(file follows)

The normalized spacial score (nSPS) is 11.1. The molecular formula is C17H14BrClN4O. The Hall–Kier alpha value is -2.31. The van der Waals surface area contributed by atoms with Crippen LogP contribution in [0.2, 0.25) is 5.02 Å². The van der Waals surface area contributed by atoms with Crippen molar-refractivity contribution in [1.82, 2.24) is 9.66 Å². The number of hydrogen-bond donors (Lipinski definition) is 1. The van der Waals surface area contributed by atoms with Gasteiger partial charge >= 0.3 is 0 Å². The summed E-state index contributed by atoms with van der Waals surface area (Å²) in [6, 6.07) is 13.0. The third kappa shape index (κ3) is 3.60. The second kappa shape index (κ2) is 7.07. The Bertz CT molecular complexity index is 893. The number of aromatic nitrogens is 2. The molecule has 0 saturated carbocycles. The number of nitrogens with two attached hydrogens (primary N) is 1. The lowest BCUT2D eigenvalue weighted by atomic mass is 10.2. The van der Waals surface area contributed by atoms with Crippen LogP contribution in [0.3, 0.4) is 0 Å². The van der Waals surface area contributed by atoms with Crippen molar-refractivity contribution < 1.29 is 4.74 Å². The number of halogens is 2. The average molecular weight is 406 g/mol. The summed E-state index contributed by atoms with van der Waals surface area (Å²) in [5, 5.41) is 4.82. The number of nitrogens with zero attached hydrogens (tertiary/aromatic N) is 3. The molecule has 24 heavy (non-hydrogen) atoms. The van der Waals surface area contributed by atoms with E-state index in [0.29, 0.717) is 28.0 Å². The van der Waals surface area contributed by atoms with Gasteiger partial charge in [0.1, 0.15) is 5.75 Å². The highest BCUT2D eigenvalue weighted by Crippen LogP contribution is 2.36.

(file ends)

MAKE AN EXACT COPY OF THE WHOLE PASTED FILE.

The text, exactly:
The normalized spacial score (nSPS) is 11.1. The molecular formula is C17H14BrClN4O. The Hall–Kier alpha value is -2.31. The van der Waals surface area contributed by atoms with Crippen LogP contribution in [0.2, 0.25) is 5.02 Å². The van der Waals surface area contributed by atoms with Crippen molar-refractivity contribution in [1.82, 2.24) is 9.66 Å². The number of hydrogen-bond donors (Lipinski definition) is 1. The van der Waals surface area contributed by atoms with Gasteiger partial charge >= 0.3 is 0 Å². The summed E-state index contributed by atoms with van der Waals surface area (Å²) in [6, 6.07) is 13.0. The third kappa shape index (κ3) is 3.60. The second kappa shape index (κ2) is 7.07. The Bertz CT molecular complexity index is 893. The number of aromatic nitrogens is 2. The molecule has 0 saturated carbocycles. The number of nitrogens with two attached hydrogens (primary N) is 1. The lowest BCUT2D eigenvalue weighted by atomic mass is 10.2. The van der Waals surface area contributed by atoms with Crippen LogP contribution in [0.3, 0.4) is 0 Å². The van der Waals surface area contributed by atoms with Crippen molar-refractivity contribution < 1.29 is 4.74 Å². The number of halogens is 2. The average molecular weight is 406 g/mol. The summed E-state index contributed by atoms with van der Waals surface area (Å²) in [5, 5.41) is 4.82. The number of nitrogens with zero attached hydrogens (tertiary/aromatic N) is 3. The molecule has 24 heavy (non-hydrogen) atoms. The van der Waals surface area contributed by atoms with E-state index in [0.29, 0.717) is 28.0 Å². The van der Waals surface area contributed by atoms with Gasteiger partial charge in [0.1, 0.15) is 5.75 Å². The highest BCUT2D eigenvalue weighted by Crippen LogP contribution is 2.36.